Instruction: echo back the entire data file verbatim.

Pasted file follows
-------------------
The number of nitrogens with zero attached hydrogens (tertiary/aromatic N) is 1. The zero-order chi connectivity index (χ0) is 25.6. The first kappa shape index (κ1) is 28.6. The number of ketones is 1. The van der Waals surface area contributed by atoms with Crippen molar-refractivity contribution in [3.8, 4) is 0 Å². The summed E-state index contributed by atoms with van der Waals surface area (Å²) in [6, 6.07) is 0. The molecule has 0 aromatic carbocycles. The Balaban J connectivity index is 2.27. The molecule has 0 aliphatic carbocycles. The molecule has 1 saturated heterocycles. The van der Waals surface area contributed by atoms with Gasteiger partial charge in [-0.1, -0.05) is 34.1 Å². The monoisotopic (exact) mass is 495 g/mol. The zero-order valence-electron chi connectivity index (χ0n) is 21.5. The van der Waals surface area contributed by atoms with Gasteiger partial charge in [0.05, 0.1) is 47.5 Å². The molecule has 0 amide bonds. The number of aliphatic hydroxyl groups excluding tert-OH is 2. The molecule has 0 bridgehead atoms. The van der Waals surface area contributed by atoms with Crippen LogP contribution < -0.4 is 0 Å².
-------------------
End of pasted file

The number of nitrogens with zero attached hydrogens (tertiary/aromatic N) is 1. The zero-order chi connectivity index (χ0) is 25.6. The first kappa shape index (κ1) is 28.6. The number of ketones is 1. The van der Waals surface area contributed by atoms with Crippen molar-refractivity contribution in [3.8, 4) is 0 Å². The summed E-state index contributed by atoms with van der Waals surface area (Å²) in [6, 6.07) is 0. The molecule has 0 aromatic carbocycles. The Balaban J connectivity index is 2.27. The molecule has 0 aliphatic carbocycles. The molecule has 1 saturated heterocycles. The van der Waals surface area contributed by atoms with Gasteiger partial charge in [-0.1, -0.05) is 34.1 Å². The monoisotopic (exact) mass is 495 g/mol. The zero-order valence-electron chi connectivity index (χ0n) is 21.5. The van der Waals surface area contributed by atoms with Gasteiger partial charge in [0.05, 0.1) is 47.5 Å². The molecule has 0 amide bonds. The number of aliphatic hydroxyl groups excluding tert-OH is 2. The molecule has 0 bridgehead atoms. The van der Waals surface area contributed by atoms with Crippen LogP contribution < -0.4 is 0 Å².